Yufan Chen on how to thrive in comms

Yufan Chen on how to thrive in comms
Yufan Chen​ checks in with us to share the top four things communicators need to not just survive but thrive.

Yufan Chen​, Head of External Communications at Genomics England, checks in with us to share the top four things communicators need to not just survive but thrive. 


Why did you choose to pursue a role in communications? For example, has it always been your passion or was it pure happenstance? 

I actually landed in the world of communications entirely by accident, although it’s a trajectory that made sense for my interests and skills. At school, I had dreamed I’d end up in journalism, but the reality of how difficult it would be to break into that sector really hit me when I got a bit older. It ended up being a combination of my hobby of playing around with the Adobe Creative Suite, teaching myself basic HTML aged 10, my love of writing, and a Christmas temp role packing web sales orders that brought me into the field of communications.


What personal skills or attributes do you think are most important in the communications sphere? Why these skills/attributes in particular?

I think there are four key things I’ve found to be incredibly important to not just survive but thrive in comms:

  1. Being able to transform passing thoughts and complex ideas into something understandable and engaging. Most of the time people come to you because they don’t really know what they want, they just know what outcome they need. It’s a skill to be able to digest that and turn it into something solid.
  2. Being open to learning new things and adapting quickly. Communications is one of those fields that is constantly evolving, and you risk being left behind if you don’t embrace innovation. For example, the COVID-19 pandemic has really shown how misinformation can spread so easily, and as communications professionals we need to understand how that kind of thing happens in order to combat it.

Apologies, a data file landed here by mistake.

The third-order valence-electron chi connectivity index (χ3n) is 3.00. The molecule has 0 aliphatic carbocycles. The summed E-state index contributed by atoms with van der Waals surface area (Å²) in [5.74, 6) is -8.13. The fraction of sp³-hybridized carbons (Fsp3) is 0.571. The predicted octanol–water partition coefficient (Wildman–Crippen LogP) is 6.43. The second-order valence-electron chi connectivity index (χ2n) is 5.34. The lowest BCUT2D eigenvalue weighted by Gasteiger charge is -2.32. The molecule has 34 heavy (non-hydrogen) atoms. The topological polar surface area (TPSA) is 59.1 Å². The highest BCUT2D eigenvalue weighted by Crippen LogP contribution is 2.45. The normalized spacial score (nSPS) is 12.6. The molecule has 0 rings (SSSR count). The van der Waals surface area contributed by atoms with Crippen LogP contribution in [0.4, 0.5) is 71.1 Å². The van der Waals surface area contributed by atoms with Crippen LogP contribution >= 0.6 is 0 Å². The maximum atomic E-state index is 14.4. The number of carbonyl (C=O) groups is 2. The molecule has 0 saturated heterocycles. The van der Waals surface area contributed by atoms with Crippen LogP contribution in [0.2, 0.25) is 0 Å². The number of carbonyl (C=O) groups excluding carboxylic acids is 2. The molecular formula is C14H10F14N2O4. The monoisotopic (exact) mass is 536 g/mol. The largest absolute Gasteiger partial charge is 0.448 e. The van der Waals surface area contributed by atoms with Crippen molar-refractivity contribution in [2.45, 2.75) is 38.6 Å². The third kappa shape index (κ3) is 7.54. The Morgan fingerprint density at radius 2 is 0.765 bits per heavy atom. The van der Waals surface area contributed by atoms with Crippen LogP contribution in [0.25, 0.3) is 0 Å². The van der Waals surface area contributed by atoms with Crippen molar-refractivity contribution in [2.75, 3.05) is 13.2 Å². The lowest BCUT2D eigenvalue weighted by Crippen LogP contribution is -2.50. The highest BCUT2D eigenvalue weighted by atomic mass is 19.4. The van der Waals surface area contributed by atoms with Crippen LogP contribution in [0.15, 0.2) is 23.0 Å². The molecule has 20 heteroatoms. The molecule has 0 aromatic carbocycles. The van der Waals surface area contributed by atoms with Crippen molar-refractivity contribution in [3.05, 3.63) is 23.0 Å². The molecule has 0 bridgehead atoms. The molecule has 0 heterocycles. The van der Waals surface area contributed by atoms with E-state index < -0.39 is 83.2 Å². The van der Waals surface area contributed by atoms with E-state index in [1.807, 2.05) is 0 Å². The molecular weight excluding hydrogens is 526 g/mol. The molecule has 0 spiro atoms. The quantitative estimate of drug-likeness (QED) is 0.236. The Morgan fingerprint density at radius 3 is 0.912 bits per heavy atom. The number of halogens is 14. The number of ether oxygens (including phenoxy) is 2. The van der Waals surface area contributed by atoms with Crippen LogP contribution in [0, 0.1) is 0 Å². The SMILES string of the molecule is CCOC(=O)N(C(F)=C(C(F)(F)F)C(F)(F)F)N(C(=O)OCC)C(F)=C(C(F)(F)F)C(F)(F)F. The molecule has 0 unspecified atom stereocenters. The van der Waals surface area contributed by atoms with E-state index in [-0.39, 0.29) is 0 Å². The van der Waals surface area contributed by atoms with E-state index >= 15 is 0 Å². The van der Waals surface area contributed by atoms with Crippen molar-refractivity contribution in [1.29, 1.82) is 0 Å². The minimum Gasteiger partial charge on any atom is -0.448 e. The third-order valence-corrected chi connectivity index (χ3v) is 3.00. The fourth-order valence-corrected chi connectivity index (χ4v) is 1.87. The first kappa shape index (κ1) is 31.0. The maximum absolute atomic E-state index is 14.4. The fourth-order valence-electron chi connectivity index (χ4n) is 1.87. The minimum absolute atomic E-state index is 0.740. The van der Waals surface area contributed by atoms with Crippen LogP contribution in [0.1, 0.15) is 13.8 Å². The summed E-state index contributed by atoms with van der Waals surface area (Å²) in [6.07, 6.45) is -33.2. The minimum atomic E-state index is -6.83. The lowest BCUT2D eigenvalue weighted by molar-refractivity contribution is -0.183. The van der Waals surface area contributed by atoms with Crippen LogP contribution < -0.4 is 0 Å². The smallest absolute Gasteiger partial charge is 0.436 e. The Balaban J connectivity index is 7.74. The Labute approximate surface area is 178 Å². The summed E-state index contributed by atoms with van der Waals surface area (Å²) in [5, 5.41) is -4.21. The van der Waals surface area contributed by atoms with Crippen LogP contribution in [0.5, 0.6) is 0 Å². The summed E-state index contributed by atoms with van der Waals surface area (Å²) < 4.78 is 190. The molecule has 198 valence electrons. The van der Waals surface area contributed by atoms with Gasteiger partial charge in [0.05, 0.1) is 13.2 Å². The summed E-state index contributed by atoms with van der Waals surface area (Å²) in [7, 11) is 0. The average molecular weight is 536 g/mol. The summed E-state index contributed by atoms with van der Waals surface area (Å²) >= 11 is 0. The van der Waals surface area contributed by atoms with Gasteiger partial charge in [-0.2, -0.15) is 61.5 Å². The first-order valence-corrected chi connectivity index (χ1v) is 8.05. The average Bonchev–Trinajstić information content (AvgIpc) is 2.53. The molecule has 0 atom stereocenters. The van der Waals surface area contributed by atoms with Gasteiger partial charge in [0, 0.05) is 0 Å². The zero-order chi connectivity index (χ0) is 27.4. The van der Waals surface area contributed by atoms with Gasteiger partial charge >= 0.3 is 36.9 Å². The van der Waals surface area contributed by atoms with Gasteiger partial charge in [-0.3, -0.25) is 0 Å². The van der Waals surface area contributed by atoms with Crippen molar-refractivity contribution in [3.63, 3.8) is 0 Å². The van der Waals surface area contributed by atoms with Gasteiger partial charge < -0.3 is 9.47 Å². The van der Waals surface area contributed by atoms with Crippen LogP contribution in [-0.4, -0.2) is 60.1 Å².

3. Being bold enough to assert that you are the expert. You know what works with which audiences and how to best to deliver it. But that’s not to say you shouldn’t be open to discussing ideas.
  4. Friendliness. That idiom about catching more flies with honey than vinegar is 100% true. You want to be trusted, not feared, because comms really is about collaboration – whether that’s with your team mates, other staff in the organisation or otherwise.


What sort of challenges do you face in your role? Is there a particular challenge that you experienced in the past that stood out?

This year we launched what we are unofficially calling a national conversation about genomics, where our goal is to reach people who may not have even heard of genomics, and get them talking or at least thinking about it. But as with all (relatively) newer sciences, it takes time and a lot of effort to get even the word ‘genomics’ to stick in people’s minds. That’s where the comms team comes in, and sometimes it’s trial and error. If there’s one thing that the pandemic has done for humanity though, it’s that people as a whole are that little bit more aware of the benefits of genomics in healthcare. We were able to find thousands of volunteers for our study with the GenOMICC consortium that is looking at whether someone’s genetic make-up affects how badly they’re affected by COVID-19. I think that was largely driven by true altruism in the face of a worldwide pandemic. That being said, a deep-rooted mistrust of the unknown is still a factor in why we haven’t quite reached our goal of 15,000 participants and why we’re still looking for more volunteers now, which in a circular nature brings us back to the need for a national conversation about genomics.